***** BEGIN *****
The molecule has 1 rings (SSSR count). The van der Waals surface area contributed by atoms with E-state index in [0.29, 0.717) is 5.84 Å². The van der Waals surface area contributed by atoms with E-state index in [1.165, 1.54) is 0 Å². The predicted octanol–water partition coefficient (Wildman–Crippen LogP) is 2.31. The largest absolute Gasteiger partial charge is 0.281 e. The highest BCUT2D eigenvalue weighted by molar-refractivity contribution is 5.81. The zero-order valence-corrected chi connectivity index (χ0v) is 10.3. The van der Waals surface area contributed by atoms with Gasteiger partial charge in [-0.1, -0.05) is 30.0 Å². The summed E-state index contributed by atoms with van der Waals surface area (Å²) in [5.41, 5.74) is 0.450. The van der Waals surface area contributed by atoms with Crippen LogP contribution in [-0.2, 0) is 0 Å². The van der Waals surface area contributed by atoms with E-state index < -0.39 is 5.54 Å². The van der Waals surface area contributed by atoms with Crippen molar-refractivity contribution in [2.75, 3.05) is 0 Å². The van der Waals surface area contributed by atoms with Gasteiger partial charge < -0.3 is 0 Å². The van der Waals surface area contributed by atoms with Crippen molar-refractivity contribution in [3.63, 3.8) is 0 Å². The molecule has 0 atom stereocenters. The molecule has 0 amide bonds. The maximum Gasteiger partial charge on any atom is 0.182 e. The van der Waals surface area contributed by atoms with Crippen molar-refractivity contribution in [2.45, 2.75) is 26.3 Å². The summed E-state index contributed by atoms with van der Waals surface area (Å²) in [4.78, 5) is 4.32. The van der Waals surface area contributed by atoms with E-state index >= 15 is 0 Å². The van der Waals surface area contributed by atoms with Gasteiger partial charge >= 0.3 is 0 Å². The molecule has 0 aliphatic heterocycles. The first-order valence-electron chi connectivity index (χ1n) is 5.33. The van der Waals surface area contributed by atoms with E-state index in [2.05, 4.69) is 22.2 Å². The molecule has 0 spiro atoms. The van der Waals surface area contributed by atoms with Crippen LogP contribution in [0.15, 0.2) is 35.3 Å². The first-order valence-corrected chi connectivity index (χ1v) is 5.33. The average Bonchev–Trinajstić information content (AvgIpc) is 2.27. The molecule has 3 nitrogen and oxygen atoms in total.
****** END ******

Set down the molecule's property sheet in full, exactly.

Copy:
The molecule has 1 rings (SSSR count). The van der Waals surface area contributed by atoms with E-state index in [0.29, 0.717) is 5.84 Å². The van der Waals surface area contributed by atoms with E-state index in [1.165, 1.54) is 0 Å². The predicted octanol–water partition coefficient (Wildman–Crippen LogP) is 2.31. The largest absolute Gasteiger partial charge is 0.281 e. The highest BCUT2D eigenvalue weighted by molar-refractivity contribution is 5.81. The zero-order valence-corrected chi connectivity index (χ0v) is 10.3. The van der Waals surface area contributed by atoms with Gasteiger partial charge in [-0.1, -0.05) is 30.0 Å². The summed E-state index contributed by atoms with van der Waals surface area (Å²) in [5.41, 5.74) is 0.450. The van der Waals surface area contributed by atoms with Crippen LogP contribution in [-0.2, 0) is 0 Å². The van der Waals surface area contributed by atoms with E-state index < -0.39 is 5.54 Å². The van der Waals surface area contributed by atoms with Crippen molar-refractivity contribution in [2.75, 3.05) is 0 Å². The van der Waals surface area contributed by atoms with Gasteiger partial charge < -0.3 is 0 Å². The van der Waals surface area contributed by atoms with Crippen molar-refractivity contribution in [3.63, 3.8) is 0 Å². The molecule has 0 atom stereocenters. The molecule has 0 amide bonds. The maximum Gasteiger partial charge on any atom is 0.182 e. The van der Waals surface area contributed by atoms with Crippen molar-refractivity contribution in [2.45, 2.75) is 26.3 Å². The summed E-state index contributed by atoms with van der Waals surface area (Å²) in [4.78, 5) is 4.32. The van der Waals surface area contributed by atoms with E-state index >= 15 is 0 Å². The van der Waals surface area contributed by atoms with Gasteiger partial charge >= 0.3 is 0 Å². The molecule has 0 aliphatic heterocycles. The first-order valence-electron chi connectivity index (χ1n) is 5.33. The van der Waals surface area contributed by atoms with E-state index in [2.05, 4.69) is 22.2 Å². The molecule has 0 spiro atoms. The van der Waals surface area contributed by atoms with Crippen LogP contribution in [0.15, 0.2) is 35.3 Å². The first-order valence-corrected chi connectivity index (χ1v) is 5.33. The average Bonchev–Trinajstić information content (AvgIpc) is 2.27. The molecule has 3 nitrogen and oxygen atoms in total.